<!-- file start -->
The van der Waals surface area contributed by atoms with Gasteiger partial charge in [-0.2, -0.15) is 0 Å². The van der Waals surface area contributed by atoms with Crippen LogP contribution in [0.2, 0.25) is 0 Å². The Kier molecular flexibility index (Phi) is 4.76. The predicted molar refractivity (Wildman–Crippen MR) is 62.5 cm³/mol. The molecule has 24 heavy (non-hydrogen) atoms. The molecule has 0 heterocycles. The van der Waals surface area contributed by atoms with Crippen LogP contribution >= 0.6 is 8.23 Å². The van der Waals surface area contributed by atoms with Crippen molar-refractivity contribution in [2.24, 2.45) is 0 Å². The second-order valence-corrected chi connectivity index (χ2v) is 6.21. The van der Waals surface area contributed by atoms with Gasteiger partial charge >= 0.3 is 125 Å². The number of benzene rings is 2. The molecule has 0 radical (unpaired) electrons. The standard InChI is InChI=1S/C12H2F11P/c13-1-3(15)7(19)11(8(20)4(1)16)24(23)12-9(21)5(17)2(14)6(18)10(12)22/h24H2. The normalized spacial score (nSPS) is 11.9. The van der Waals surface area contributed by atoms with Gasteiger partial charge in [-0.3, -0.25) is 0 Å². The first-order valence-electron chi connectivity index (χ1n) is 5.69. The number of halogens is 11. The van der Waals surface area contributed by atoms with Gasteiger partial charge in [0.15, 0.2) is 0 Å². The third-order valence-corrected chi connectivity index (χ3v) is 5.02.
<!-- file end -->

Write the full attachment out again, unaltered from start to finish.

The van der Waals surface area contributed by atoms with Gasteiger partial charge in [-0.2, -0.15) is 0 Å². The van der Waals surface area contributed by atoms with Crippen LogP contribution in [0.2, 0.25) is 0 Å². The Kier molecular flexibility index (Phi) is 4.76. The predicted molar refractivity (Wildman–Crippen MR) is 62.5 cm³/mol. The molecule has 24 heavy (non-hydrogen) atoms. The molecule has 0 heterocycles. The van der Waals surface area contributed by atoms with Crippen LogP contribution >= 0.6 is 8.23 Å². The van der Waals surface area contributed by atoms with Crippen molar-refractivity contribution in [2.24, 2.45) is 0 Å². The second-order valence-corrected chi connectivity index (χ2v) is 6.21. The van der Waals surface area contributed by atoms with Gasteiger partial charge >= 0.3 is 125 Å². The number of benzene rings is 2. The molecule has 0 radical (unpaired) electrons. The standard InChI is InChI=1S/C12H2F11P/c13-1-3(15)7(19)11(8(20)4(1)16)24(23)12-9(21)5(17)2(14)6(18)10(12)22/h24H2. The normalized spacial score (nSPS) is 11.9. The van der Waals surface area contributed by atoms with Gasteiger partial charge in [-0.3, -0.25) is 0 Å². The first-order valence-electron chi connectivity index (χ1n) is 5.69. The number of halogens is 11. The van der Waals surface area contributed by atoms with Gasteiger partial charge in [0.15, 0.2) is 0 Å². The third-order valence-corrected chi connectivity index (χ3v) is 5.02.